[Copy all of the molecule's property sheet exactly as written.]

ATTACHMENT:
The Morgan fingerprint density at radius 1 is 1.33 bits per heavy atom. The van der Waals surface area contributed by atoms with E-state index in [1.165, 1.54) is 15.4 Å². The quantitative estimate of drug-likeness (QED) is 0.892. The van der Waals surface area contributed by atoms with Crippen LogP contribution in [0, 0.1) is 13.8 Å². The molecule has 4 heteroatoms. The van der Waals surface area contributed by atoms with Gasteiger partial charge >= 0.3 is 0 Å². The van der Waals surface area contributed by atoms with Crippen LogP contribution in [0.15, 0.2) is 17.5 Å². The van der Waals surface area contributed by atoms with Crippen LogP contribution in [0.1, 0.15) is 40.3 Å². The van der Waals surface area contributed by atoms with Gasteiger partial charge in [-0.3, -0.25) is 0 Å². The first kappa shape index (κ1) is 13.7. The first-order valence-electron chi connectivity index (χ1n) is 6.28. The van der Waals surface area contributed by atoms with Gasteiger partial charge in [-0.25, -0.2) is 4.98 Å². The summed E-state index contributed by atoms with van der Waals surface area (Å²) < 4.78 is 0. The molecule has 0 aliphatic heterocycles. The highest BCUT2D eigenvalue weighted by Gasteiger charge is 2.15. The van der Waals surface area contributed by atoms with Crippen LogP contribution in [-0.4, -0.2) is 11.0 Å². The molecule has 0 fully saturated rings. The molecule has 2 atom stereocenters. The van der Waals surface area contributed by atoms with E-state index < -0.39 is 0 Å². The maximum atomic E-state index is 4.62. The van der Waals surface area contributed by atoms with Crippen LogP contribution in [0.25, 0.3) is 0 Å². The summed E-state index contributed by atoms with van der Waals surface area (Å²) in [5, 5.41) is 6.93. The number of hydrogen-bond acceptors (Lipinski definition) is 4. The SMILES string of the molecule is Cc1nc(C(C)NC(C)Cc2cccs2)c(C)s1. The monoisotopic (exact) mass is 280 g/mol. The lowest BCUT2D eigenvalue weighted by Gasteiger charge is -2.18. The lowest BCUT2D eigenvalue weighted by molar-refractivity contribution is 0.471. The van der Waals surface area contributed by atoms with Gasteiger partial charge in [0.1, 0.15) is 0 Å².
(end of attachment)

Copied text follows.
The Morgan fingerprint density at radius 1 is 1.33 bits per heavy atom. The van der Waals surface area contributed by atoms with E-state index in [1.165, 1.54) is 15.4 Å². The quantitative estimate of drug-likeness (QED) is 0.892. The van der Waals surface area contributed by atoms with Crippen LogP contribution in [0, 0.1) is 13.8 Å². The molecule has 4 heteroatoms. The van der Waals surface area contributed by atoms with Gasteiger partial charge >= 0.3 is 0 Å². The van der Waals surface area contributed by atoms with Crippen LogP contribution in [0.15, 0.2) is 17.5 Å². The van der Waals surface area contributed by atoms with Crippen LogP contribution in [0.1, 0.15) is 40.3 Å². The van der Waals surface area contributed by atoms with Gasteiger partial charge in [-0.3, -0.25) is 0 Å². The first kappa shape index (κ1) is 13.7. The first-order valence-electron chi connectivity index (χ1n) is 6.28. The van der Waals surface area contributed by atoms with Gasteiger partial charge in [-0.25, -0.2) is 4.98 Å². The summed E-state index contributed by atoms with van der Waals surface area (Å²) < 4.78 is 0. The molecule has 0 aliphatic heterocycles. The highest BCUT2D eigenvalue weighted by Gasteiger charge is 2.15. The van der Waals surface area contributed by atoms with Crippen LogP contribution in [-0.4, -0.2) is 11.0 Å². The molecule has 0 fully saturated rings. The molecule has 2 atom stereocenters. The van der Waals surface area contributed by atoms with E-state index < -0.39 is 0 Å². The maximum atomic E-state index is 4.62. The van der Waals surface area contributed by atoms with Crippen LogP contribution in [0.25, 0.3) is 0 Å². The summed E-state index contributed by atoms with van der Waals surface area (Å²) in [5, 5.41) is 6.93. The number of hydrogen-bond acceptors (Lipinski definition) is 4. The SMILES string of the molecule is Cc1nc(C(C)NC(C)Cc2cccs2)c(C)s1. The monoisotopic (exact) mass is 280 g/mol. The lowest BCUT2D eigenvalue weighted by Gasteiger charge is -2.18. The lowest BCUT2D eigenvalue weighted by molar-refractivity contribution is 0.471. The van der Waals surface area contributed by atoms with Gasteiger partial charge in [0.1, 0.15) is 0 Å².